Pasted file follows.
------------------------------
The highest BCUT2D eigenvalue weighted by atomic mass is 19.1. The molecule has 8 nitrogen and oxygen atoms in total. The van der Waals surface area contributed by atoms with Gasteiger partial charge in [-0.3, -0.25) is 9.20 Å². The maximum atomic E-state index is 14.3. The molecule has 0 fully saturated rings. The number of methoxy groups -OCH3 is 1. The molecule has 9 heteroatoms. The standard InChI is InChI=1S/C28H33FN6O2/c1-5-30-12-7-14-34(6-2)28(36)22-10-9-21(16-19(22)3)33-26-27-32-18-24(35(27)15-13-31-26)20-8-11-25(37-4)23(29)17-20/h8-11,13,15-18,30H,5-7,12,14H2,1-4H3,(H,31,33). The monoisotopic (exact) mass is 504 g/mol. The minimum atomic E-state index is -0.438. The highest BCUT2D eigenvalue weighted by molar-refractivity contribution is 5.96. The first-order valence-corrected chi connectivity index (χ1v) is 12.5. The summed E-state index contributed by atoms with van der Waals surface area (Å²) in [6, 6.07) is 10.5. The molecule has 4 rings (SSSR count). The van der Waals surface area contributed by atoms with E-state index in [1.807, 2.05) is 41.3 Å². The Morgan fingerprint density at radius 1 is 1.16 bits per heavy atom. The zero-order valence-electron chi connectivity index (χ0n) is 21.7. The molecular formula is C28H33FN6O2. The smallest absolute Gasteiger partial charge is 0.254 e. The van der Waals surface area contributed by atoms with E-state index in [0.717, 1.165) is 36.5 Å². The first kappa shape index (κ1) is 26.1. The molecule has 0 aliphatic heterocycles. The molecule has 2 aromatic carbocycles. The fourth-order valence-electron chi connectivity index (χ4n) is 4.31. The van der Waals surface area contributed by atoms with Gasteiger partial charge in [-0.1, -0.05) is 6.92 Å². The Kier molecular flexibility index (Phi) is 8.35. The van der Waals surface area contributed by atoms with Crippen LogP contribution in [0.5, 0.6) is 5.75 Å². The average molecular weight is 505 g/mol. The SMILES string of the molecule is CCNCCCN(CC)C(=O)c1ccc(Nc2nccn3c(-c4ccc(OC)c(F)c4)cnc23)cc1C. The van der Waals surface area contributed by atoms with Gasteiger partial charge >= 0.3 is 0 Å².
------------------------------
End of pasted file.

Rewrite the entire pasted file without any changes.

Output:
The highest BCUT2D eigenvalue weighted by atomic mass is 19.1. The molecule has 8 nitrogen and oxygen atoms in total. The van der Waals surface area contributed by atoms with Gasteiger partial charge in [-0.3, -0.25) is 9.20 Å². The maximum atomic E-state index is 14.3. The molecule has 0 fully saturated rings. The number of methoxy groups -OCH3 is 1. The molecule has 9 heteroatoms. The standard InChI is InChI=1S/C28H33FN6O2/c1-5-30-12-7-14-34(6-2)28(36)22-10-9-21(16-19(22)3)33-26-27-32-18-24(35(27)15-13-31-26)20-8-11-25(37-4)23(29)17-20/h8-11,13,15-18,30H,5-7,12,14H2,1-4H3,(H,31,33). The monoisotopic (exact) mass is 504 g/mol. The minimum atomic E-state index is -0.438. The highest BCUT2D eigenvalue weighted by molar-refractivity contribution is 5.96. The first-order valence-corrected chi connectivity index (χ1v) is 12.5. The summed E-state index contributed by atoms with van der Waals surface area (Å²) in [6, 6.07) is 10.5. The molecule has 4 rings (SSSR count). The van der Waals surface area contributed by atoms with E-state index in [1.807, 2.05) is 41.3 Å². The Morgan fingerprint density at radius 1 is 1.16 bits per heavy atom. The zero-order valence-electron chi connectivity index (χ0n) is 21.7. The molecular formula is C28H33FN6O2. The smallest absolute Gasteiger partial charge is 0.254 e. The van der Waals surface area contributed by atoms with E-state index in [0.717, 1.165) is 36.5 Å². The first kappa shape index (κ1) is 26.1. The molecule has 0 aliphatic heterocycles. The molecule has 2 aromatic carbocycles. The fourth-order valence-electron chi connectivity index (χ4n) is 4.31. The van der Waals surface area contributed by atoms with Gasteiger partial charge in [-0.1, -0.05) is 6.92 Å². The Kier molecular flexibility index (Phi) is 8.35. The van der Waals surface area contributed by atoms with Crippen LogP contribution in [0.5, 0.6) is 5.75 Å². The average molecular weight is 505 g/mol. The SMILES string of the molecule is CCNCCCN(CC)C(=O)c1ccc(Nc2nccn3c(-c4ccc(OC)c(F)c4)cnc23)cc1C. The van der Waals surface area contributed by atoms with Gasteiger partial charge >= 0.3 is 0 Å².